Reading with Jesus

Published 12:28 pm Saturday, March 12, 2016

by Andrew Book

Despite enjoying most classes throughout high school, college, and seminary, any conversation about grammar made my eyes glaze over and my mind wander. There mere thought of having to diagram a sentence made my stomach churn—both because I never really learned how to do it right as well as because I did not see how figuring out direct objects, indirect objects, and especially prepositional phrases really mattered to life. It turns out that grammar does matter, even those painful prepositional phrases! Despite the fact that many of them are no more than two letters, prepositions matter.

When I began my seminary work after college, I stepped from learning English grammar into the world of Hebrew and Greek grammar (the languages most of the Bible was originally written in). As we slogged through the challenge of translating Greek texts (I love Hebrew, so that was never “slogging” for me, but Greek is another story!) and we wrestled with how best to translate some of the prepositions, I came to realize that prepositions do actually matter—they matter quite a bit! The difference in one preposition is the difference between having your dinner “on” the table or “under” the table. It is the difference between having your hat “on” your head, “in” your head, or even “through” your head!

Prepositions matter in the way that we approach how we think about what we are doing when we read scripture as well. Are we reading “about” Jesus? Are we reading “because of” Jesus? Are we even reading “instead of” seeking Jesus? My hope for us is that, while we might read “about” Jesus and “because of” Jesus, that the preposition which would come to dominate how we think about reading scripture is that we read “WITH” Jesus.

When I say that I want us to read “with” Jesus, my hope is that reading scripture can become a prayerful conversation between us and God. Simply gathering information “about” God and the life of faith does not change us—and the task of scripture is to change us.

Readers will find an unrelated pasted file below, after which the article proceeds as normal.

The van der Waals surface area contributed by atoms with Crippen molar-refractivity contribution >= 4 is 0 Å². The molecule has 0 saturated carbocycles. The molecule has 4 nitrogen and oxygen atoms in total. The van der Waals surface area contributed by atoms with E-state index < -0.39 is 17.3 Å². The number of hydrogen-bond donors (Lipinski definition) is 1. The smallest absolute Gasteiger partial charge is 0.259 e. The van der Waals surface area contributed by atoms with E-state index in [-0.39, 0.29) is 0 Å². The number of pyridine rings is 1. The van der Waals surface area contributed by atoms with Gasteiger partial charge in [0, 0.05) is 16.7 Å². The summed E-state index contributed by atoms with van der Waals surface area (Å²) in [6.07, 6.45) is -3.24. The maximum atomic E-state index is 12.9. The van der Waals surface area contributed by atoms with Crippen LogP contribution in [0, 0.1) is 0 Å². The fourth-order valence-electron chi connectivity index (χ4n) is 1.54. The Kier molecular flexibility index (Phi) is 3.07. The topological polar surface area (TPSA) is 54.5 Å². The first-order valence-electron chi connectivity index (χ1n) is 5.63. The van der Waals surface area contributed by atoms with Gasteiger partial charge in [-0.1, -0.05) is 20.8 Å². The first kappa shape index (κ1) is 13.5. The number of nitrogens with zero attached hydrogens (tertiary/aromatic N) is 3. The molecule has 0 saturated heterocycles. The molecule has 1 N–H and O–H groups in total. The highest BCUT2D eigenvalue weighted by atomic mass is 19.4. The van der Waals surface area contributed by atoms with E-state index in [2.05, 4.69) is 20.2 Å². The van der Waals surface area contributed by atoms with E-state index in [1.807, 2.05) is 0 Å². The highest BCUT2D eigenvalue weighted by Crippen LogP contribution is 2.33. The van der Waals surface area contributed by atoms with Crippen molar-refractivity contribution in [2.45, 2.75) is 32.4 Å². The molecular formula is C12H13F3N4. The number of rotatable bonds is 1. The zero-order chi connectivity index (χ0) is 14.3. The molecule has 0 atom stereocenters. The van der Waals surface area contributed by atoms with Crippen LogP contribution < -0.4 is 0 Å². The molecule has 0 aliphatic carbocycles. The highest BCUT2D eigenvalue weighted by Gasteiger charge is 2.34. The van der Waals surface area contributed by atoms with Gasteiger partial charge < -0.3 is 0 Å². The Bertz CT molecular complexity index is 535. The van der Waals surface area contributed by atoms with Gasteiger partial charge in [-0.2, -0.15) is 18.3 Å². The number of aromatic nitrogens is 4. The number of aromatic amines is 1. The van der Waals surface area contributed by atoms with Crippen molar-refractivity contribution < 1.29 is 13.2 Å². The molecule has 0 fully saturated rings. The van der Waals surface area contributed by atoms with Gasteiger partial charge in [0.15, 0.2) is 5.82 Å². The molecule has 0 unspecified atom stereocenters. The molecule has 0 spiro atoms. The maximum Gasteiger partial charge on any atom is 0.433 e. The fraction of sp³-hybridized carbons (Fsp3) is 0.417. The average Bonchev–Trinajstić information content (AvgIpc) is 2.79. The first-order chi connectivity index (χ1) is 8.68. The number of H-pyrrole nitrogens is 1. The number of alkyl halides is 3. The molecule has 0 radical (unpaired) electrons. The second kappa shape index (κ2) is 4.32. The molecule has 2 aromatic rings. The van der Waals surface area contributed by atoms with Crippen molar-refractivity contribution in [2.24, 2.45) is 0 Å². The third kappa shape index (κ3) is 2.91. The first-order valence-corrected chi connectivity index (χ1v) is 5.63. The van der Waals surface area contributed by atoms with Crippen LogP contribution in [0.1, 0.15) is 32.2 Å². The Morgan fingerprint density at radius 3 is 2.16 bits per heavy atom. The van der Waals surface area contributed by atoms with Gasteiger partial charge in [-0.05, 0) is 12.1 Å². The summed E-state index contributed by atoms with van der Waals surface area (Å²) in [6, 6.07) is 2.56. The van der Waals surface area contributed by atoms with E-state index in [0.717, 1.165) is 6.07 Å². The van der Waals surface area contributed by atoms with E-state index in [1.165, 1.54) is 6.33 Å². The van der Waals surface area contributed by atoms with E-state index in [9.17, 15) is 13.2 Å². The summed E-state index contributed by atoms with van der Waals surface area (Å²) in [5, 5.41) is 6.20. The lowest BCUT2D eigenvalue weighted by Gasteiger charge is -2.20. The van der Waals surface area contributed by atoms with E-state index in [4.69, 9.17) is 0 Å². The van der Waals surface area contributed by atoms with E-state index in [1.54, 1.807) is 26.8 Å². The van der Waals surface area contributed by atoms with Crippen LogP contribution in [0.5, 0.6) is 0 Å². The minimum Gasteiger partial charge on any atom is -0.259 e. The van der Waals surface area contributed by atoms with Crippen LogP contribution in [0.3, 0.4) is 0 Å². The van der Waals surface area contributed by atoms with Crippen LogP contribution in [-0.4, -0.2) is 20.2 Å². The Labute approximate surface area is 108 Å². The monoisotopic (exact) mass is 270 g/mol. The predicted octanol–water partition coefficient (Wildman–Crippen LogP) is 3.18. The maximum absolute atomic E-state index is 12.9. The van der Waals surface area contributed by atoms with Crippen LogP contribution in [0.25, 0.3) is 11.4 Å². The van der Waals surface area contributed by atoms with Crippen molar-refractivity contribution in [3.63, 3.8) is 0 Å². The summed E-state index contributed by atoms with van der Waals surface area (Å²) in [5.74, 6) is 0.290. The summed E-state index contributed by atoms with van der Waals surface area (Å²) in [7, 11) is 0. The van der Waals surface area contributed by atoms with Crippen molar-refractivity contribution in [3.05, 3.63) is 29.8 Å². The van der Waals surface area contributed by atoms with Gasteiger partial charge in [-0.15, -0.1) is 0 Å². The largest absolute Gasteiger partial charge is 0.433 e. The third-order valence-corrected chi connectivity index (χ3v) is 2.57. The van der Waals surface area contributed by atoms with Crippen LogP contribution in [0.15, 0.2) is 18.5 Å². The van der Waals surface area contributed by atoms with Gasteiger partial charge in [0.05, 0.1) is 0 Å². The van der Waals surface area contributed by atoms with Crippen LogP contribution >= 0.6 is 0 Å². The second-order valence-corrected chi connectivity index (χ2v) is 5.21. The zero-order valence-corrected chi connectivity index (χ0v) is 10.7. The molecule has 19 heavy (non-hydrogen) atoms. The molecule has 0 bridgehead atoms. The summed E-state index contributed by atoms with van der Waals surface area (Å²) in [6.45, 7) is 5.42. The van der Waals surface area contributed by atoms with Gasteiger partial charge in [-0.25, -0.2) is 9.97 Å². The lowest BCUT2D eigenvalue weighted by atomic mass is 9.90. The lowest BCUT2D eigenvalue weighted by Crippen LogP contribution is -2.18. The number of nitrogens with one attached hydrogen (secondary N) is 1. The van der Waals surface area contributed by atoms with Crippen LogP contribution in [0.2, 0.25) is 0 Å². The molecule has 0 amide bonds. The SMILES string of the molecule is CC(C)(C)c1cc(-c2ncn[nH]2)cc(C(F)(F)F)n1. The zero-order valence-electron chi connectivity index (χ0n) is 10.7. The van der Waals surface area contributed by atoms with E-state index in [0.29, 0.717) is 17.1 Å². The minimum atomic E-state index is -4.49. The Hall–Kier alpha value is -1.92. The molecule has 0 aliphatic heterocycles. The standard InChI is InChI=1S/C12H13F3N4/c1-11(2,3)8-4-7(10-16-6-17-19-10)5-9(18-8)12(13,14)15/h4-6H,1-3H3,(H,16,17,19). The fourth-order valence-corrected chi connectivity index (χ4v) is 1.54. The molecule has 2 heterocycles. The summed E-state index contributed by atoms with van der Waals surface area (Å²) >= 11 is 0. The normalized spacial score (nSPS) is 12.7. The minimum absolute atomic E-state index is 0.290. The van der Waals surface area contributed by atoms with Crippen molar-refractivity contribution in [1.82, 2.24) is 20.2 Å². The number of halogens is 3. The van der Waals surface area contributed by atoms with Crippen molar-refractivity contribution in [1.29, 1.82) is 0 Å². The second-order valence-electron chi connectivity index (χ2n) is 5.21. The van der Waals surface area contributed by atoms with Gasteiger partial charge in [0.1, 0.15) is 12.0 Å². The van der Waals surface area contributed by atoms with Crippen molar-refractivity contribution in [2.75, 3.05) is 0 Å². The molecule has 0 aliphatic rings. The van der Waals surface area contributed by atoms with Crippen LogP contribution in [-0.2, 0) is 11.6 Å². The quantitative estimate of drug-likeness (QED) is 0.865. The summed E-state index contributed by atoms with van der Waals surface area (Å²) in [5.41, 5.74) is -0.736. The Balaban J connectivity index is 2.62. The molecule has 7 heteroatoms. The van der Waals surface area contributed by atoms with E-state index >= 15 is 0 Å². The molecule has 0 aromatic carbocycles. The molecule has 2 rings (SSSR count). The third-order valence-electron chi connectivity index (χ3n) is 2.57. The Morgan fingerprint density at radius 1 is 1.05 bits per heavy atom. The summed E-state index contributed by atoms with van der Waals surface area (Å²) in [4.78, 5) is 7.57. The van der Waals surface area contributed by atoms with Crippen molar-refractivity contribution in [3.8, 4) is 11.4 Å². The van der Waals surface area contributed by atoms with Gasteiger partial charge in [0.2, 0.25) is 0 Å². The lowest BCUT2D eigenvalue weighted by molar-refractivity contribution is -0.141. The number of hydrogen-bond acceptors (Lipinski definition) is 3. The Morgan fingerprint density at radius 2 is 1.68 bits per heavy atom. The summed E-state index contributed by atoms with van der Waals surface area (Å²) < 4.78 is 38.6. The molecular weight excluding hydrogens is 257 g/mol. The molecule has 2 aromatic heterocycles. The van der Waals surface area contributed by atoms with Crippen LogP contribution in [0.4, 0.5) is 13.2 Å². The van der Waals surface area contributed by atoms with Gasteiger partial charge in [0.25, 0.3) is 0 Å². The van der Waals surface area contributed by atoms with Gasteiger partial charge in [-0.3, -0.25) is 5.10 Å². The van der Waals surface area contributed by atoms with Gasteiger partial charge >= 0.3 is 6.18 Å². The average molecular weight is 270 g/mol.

The one who changes us is Jesus, and as we invite him to walk with us as we read scripture, we will begin to enter into the world of scripture in ways that help us realize that scripture has the power to change and shape our lives today. My hope in this column is to give you some tools for how to read scripture prayerfully, as a conversation with Jesus, and not just as a way to gain information about who he is.

First, set aside time so that you have dedicated time to read scripture without concerns over the other tasks you need to accomplish. Even if this is only 10-15 minutes, having time that is focused will help you to read with Jesus. You may find it is helpful to set a timer if you have a lot of other tasks crowding your mind so that you aren’t worried about missing the event you have next. A timer allows you to be totally focused on the scripture at hand because you know the timer will let you know when you need to move to the next part of your day.

Next, take a few moments to focus yourself on God before you begin. Do this by taking a few deep breaths and offering a simple prayer such as “Lord, here I am to listen. Speak to me your words of life!” I find that the practice of breath prayers to be helpful. Breath prayers combine the first phrase of the prayer (“Lord, here I am to listen”) with a deep breath in and the second phrase (“Speak to me your words of life”) with breathing out. Repeating this breath prayer a few times helps me to focus myself on God as I open the Bible.